Saturday morning I woke to gentle but steady rain. This is the first time it has rained on our "Beyond The Borders" festival, but it didn't seem worrisome. We have the beautiful, historic Longbranch Improvement Club hall right there and, at worst, the bands could be moved inside with the artwork display, put on by Two Waters Arts Alliance. Still I felt a slight disappointment for my friend and bandmate, Mark Runions, who creates this wonderful show every year, finding musicians from all over the world who live and work in the Puget Sound area.
Then my daughter Anna woke up, in the middle of a rough "Herxheimer" reaction. As the bacteria do their monthly "die-off" they spit out neuro-toxins which make all of her symptoms turn up the volume. It was not a great day for me to leave her side, but her brother has become so good at helping her. Still, I didn't want to leave her. About this time I noticed I had a message on my phone and listened, my heart dropping further into my shoes as I heard my friend Jan tell me that there had been another break-in at the LIC, Friday night, and the hall was totally unusable. Fire extinguishers had been set off all over the place and would require a professional clean-up crew with breathing equipment. Jan sounded near tears, telling of the damage.
By the time my husband got down there, the community was pitching-in to set up everything with the determination of a populace full of good heart and strong bones. I did my best to keep taking deep breaths and put on my Les Izmore, gonzo journalist outfit, thinking I might make my friends laugh again. Finally, an hour late, I drove the six miles down to Longbranch, unable to help myself lift, anymore than I could banish the low cloud-cover. I thought of the daily Native American Elder quote I had been sent that morning, "Everything I know, I learned from listening and watching."
As I walked towards the crowd, I heard a man and woman locked in haunting, beautiful vocal harmony. It pulled at my heart and my breath came a little easier. A world of musicians had come and, finding our community hurting, set up to play in the rain and stand with us. The first band, Correo Aereo, billed as "Pan-Hispanic" was already half-way through their set and it was Madeleine who drew me in. She is a stunningly beautiful woman, in that aura to the core way. She was in her Bliss as she swayed and sang, playing wonderful rhythms with different percussive instruments. Each player was astounding in their own right, but I could not keep my eyes from the priestess Madeleine who poured soothing balm into sound and performance, blessing us all. Her dance was like one performed alone under the moon, her connection was something I could hold onto. The harmonies between Madeleine and Abel made me rock from side-to-side, with tears in my eyes. Evan's incredible stand-up bass playing gave the trio their solid, dancing foundation.
When they finished I walked, with my friend Trish, over to the hall to check out the damage. No one was allowed in, except for the forensic crew who were getting both finger and shoe prints left behind. It was then I found out that the Longbranch Church had also been hit...hard. Neighbours gathered together in small groups to talk and comfort one another, off to the side, and yet the spirit of this hardy bunch held it together. Our local drum circle began to play as the second band got their equipment set up on the stage.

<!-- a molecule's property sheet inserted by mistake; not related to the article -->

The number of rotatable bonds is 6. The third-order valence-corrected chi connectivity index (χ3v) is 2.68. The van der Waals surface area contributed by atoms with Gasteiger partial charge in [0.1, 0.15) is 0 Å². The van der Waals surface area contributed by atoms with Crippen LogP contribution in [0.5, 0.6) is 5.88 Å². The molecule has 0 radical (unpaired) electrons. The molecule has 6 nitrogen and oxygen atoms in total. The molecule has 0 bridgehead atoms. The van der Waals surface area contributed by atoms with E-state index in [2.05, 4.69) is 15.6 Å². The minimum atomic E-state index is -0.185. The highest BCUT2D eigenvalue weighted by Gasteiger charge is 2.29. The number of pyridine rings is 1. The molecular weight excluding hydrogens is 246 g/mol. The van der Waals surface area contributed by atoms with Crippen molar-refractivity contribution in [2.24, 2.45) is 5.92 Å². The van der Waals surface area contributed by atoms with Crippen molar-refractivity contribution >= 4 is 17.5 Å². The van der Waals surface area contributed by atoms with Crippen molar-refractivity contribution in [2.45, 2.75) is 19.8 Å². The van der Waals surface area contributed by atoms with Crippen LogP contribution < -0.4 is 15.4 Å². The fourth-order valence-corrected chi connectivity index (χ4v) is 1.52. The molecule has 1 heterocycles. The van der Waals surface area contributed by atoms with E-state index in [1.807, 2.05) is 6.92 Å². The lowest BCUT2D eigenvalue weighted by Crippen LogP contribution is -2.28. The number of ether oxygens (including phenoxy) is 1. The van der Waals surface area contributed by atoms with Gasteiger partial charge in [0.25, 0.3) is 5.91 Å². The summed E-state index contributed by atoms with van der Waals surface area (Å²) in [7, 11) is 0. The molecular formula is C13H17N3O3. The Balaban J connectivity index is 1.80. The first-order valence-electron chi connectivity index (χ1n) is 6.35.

I walked through the Art Show tent and voted for my favourite. So many good folk asked me how Anna was doing, knowing she would be with me if the day was a good one. All of us were so very tactile...we needed each others touch, as if it kept us safe in an unsafe world. Then the world began to give through music again, this time a family band originally from Egypt, The MB Orchestra. The band was made up of men from George Sadak's family.
This time mid to far-eastern rhythms and melodies reached for our hearts, hands and hips, music that has soothed me since I was a baby in Southeast Asia. Here too, the vocals were like prayers for us all. The ancient stringed Uhd was played by an older man who seemed as if he naturally and protectively curled around his instrument and its long history. Meanwhile, Bev Pederson and a few more of us let the rhythms bring us out from cover and into the rain to dance. I'd pay for that later...but it was good medicine in the moment!
By now, I had started to feel the pull to go home and be with Anna, though there were still two more bands to go. But first I drove down the street to the church and to the few people standing in the parking lot, while the police were doing their work inside. Thankfully, the Sanctuary and stained glass window were spared. With my silly "PRESS" hat, at least I gave them a wee chuckle and they asked me to please take pictures of the damage to show you. It broke my heart to see a happy children's room in wrecked chaos. After hugging everyone I could, it was time to go home.
My family stayed close last night. Thankfully Anna was doing a little better by evening, which is often the way with her Lyme disease. We all gathered in her room to watch a movie, insular once again. I had watched and listened to my daughter's struggle, learning from her strength. I had watched and listened to music from opposite sides of the world and knew to accept, with gratitude, the music's soothing. I watched and listened to my community's struggle, and learned we have strength together. Beyond The Borders succeeded far past anyone's expectations this year, just by carrying on. Kudos to Mark Runions, The Longbranch Improvement Club, Two Waters Arts Alliance, and the strong spirit of our community.